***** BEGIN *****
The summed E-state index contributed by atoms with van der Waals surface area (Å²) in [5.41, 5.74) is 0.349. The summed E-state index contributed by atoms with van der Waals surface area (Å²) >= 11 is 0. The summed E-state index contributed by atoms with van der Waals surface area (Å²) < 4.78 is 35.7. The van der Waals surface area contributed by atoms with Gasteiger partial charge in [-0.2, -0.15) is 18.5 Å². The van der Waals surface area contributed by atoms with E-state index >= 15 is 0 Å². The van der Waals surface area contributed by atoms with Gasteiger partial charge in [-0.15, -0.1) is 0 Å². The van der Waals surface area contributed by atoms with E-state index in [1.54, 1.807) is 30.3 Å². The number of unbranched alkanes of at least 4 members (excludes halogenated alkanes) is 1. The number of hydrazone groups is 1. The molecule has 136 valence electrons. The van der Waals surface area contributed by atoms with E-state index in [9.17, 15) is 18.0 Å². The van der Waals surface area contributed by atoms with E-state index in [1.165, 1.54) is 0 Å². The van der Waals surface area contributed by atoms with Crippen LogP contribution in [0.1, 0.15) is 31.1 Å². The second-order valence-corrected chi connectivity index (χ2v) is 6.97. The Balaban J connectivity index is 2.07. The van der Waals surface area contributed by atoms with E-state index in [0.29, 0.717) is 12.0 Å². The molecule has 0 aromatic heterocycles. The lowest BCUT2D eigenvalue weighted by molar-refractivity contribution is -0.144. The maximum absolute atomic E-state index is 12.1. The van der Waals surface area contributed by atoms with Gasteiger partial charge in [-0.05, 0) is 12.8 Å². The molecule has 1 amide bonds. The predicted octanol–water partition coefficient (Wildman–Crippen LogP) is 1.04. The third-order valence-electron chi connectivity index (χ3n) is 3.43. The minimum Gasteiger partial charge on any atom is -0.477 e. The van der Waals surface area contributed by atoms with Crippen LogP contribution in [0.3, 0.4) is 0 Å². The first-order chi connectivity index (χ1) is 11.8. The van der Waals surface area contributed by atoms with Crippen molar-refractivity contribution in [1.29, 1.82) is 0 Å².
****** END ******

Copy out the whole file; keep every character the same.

The summed E-state index contributed by atoms with van der Waals surface area (Å²) in [5.41, 5.74) is 0.349. The summed E-state index contributed by atoms with van der Waals surface area (Å²) >= 11 is 0. The summed E-state index contributed by atoms with van der Waals surface area (Å²) < 4.78 is 35.7. The van der Waals surface area contributed by atoms with Gasteiger partial charge in [-0.2, -0.15) is 18.5 Å². The van der Waals surface area contributed by atoms with E-state index >= 15 is 0 Å². The van der Waals surface area contributed by atoms with Gasteiger partial charge in [-0.15, -0.1) is 0 Å². The van der Waals surface area contributed by atoms with E-state index in [1.54, 1.807) is 30.3 Å². The number of unbranched alkanes of at least 4 members (excludes halogenated alkanes) is 1. The number of hydrazone groups is 1. The molecule has 136 valence electrons. The van der Waals surface area contributed by atoms with E-state index in [9.17, 15) is 18.0 Å². The van der Waals surface area contributed by atoms with E-state index in [1.165, 1.54) is 0 Å². The van der Waals surface area contributed by atoms with Crippen LogP contribution in [0.1, 0.15) is 31.1 Å². The second-order valence-corrected chi connectivity index (χ2v) is 6.97. The Balaban J connectivity index is 2.07. The van der Waals surface area contributed by atoms with E-state index in [0.29, 0.717) is 12.0 Å². The molecule has 0 aromatic heterocycles. The lowest BCUT2D eigenvalue weighted by molar-refractivity contribution is -0.144. The maximum absolute atomic E-state index is 12.1. The van der Waals surface area contributed by atoms with Gasteiger partial charge in [-0.05, 0) is 12.8 Å². The molecule has 1 amide bonds. The predicted octanol–water partition coefficient (Wildman–Crippen LogP) is 1.04. The third-order valence-electron chi connectivity index (χ3n) is 3.43. The minimum Gasteiger partial charge on any atom is -0.477 e. The van der Waals surface area contributed by atoms with Crippen LogP contribution in [0.3, 0.4) is 0 Å². The first-order chi connectivity index (χ1) is 11.8. The van der Waals surface area contributed by atoms with Crippen molar-refractivity contribution in [1.29, 1.82) is 0 Å².